Small child

Inguinal hernia in children is more likely to develop in boys

Inguinal hernia in children is more likely to develop in boys

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Inguinal hernia is the most common birth defect in children requiring surgical treatment. Touches about 1-5% of pediatric population patients, of which overwhelmingly parts (because 3-10 times more often) applies to boys. The detected hernia requires surgical treatment, as there is a risk of entrapment that may lead to, for example, necrosis of entrapped intestines. What exactly we are dealing with when talking about inguinal hernia and when and how the treatment is carried out, you will learn in this article.

Inguinal hernia - what is this?

Inguinal hernia manifests itself in the form a soft lump located in the groin, descending towards the external genitalia of the baby. The hernial sac is formed from an ungrown peritoneal diverticulum - a membrane that lines the abdominal cavity and its organs from the inside. This diverticulum penetrates outside through the inguinal canal, which is located slightly above the groin and that is why the hernia is located in this area.Correct peritoneal diverticulum should overgrow during utero, but in many children this does not happen, as a result, hernia develops. In this case, fluid and organs from the abdominal cavity may get into her bag. Most often, the girls get ovary there, and boys loops of the small intestine, but they may also find the large intestine, appendix or flaccid fragment of the bladder.

What symptoms can a child inguinal hernia give?

Inguinal hernia manifests itself as a soft lump slightly above the groin, enlarged when crying, shouting or coughing. This is due to the elevated pressure that arises in the abdomen during these activities. In this way, the contents of the abdominal cavity are pushed into the diverticulum, i.e. a hernial sac that exits through the inguinal canal. This lump may go back while the baby is calming down or under the influence of gentle pressure and massaging e.g. during bathing.

Watch out for serious complications!

By far the most dangerous complication of inguinal hernia is her situation entrapment. This means that the previously removable hernial sac can no longer get back into the abdominal cavity. This is a serious threat, because trapped organs are deprived of blood supply, which causes them to pass over time may be necrotic.This is the case, for example entrapment in the intestinal sac - the toddler is then restless and irritable, has a reluctance to eat, nausea and vomiting. The lump in the groin, on the other hand, becomes hard and tender when touched. Prolonged trapped hernia can sometimes even lead to the development of a generalized infection, i.e. sepsis.

In the event that the hernia does not get trapped, along with the growth and development of the toddler the hernial sac is also enlarged, which can give you discomfort. Nevertheless, there is always a risk that such an enlarged bag will be trapped outside the canal along with the contents, the consequences of which can sometimes be very tragic.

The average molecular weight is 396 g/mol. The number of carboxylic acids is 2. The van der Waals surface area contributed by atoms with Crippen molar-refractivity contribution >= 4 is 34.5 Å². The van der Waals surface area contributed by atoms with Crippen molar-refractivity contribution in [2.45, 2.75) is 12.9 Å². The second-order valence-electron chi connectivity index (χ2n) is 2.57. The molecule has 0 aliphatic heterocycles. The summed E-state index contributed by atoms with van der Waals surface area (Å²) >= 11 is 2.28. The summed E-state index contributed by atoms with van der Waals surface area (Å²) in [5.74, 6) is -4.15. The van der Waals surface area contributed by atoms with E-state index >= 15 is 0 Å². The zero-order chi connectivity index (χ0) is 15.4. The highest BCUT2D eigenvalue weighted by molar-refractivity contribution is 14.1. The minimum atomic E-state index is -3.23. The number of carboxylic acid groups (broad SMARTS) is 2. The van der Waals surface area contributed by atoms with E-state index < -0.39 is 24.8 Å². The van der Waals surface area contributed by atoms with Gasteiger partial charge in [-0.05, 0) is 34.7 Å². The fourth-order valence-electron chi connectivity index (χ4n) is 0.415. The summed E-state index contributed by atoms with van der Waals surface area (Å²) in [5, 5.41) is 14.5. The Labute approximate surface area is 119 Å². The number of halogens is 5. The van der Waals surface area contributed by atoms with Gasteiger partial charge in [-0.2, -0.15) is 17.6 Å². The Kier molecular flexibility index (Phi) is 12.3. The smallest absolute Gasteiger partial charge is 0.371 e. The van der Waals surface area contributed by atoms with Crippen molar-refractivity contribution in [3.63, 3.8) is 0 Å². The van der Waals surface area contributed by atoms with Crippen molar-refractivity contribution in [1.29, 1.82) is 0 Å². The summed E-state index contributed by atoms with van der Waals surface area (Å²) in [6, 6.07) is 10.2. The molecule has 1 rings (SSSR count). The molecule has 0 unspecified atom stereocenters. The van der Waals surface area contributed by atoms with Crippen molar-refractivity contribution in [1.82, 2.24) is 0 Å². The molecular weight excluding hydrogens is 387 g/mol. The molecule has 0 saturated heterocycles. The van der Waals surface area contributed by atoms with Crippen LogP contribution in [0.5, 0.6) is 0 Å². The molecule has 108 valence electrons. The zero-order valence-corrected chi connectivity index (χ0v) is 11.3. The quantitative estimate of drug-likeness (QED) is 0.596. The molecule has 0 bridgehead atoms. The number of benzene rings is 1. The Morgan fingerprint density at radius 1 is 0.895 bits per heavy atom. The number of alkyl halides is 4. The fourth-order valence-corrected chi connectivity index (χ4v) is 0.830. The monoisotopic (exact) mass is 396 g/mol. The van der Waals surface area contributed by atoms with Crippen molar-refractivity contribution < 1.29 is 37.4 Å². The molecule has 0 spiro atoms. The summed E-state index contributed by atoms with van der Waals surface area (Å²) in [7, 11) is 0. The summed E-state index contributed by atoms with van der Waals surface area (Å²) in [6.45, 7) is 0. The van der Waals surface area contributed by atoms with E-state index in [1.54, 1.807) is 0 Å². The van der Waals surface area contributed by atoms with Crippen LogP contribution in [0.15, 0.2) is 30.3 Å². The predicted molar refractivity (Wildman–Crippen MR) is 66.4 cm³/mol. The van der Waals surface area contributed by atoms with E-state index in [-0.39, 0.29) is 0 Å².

How is inguinal hernia treated?

Inguinal hernia in both adults and children is treated by surgical methods. In the case of entrapment of the hernia sac or entrapment of the ovary in girls, surgery is performed urgently - in other cases, this happens as planned. Planned procedures are most often carried out as part of "one-day surgery", thanks to which the toddler's stay in the hospital is minimized to just a few hours.

The procedure can be performed by two methods: through a direct incision of the groin skin and drainage of the hernia, and using the laparoscopic method. The choice of method depends on the patient's qualification by the surgeon and the capabilities of the center.
Conducting a surgical operation leads to a cure. Relapses occur in only 3% of cases and most often affect premature babies and patients undergoing laparoscopic surgery.

The surgical treatment of the hernia carries a very low degree of complications, among which the most common are:

  • surgical wound infection (3%)
  • vas defect (<1%)
  • hematoma on the scrotal skin.

After surgery to improve the comfort of a small patient local anesthesia of the surgical wound is performed. If there is pain, they are also served analgesics in rectal or oral form. Due to the use of absorbable sutures, there is no need to pull them out.

Until the dressing is removed (normally until receiving a "clean dressing", usually about 3-4 days), the child cannot take a bath or soak the wound. After creating a scab on the wound, you can do it without any problems. For approximately 2 weeks, you should limit your physical activity as this may cause pain and exacerbation of swelling around the wound. Due to the high pressure exerted on it in a sitting position, the child should not be in it for too long, but often and slowly change them.

Although inguinal hernia is one of the most common birth defects in children, its complications can be very dangerous for babies suffering from them. If you detect a lump in your groin in your child, go to the doctor for consultation - he will examine the child thoroughly and make an appropriate diagnosis.

In the case of inguinal hernia, treatment is carried out with the help of surgical methods, which leads to its complete cure. Both complications and relapses after such procedures are extremely rare, and the procedure itself is most often performed as part of "one-day surgery", making the stay in the hospital less traumatic for a toddler and lasts only a few hours.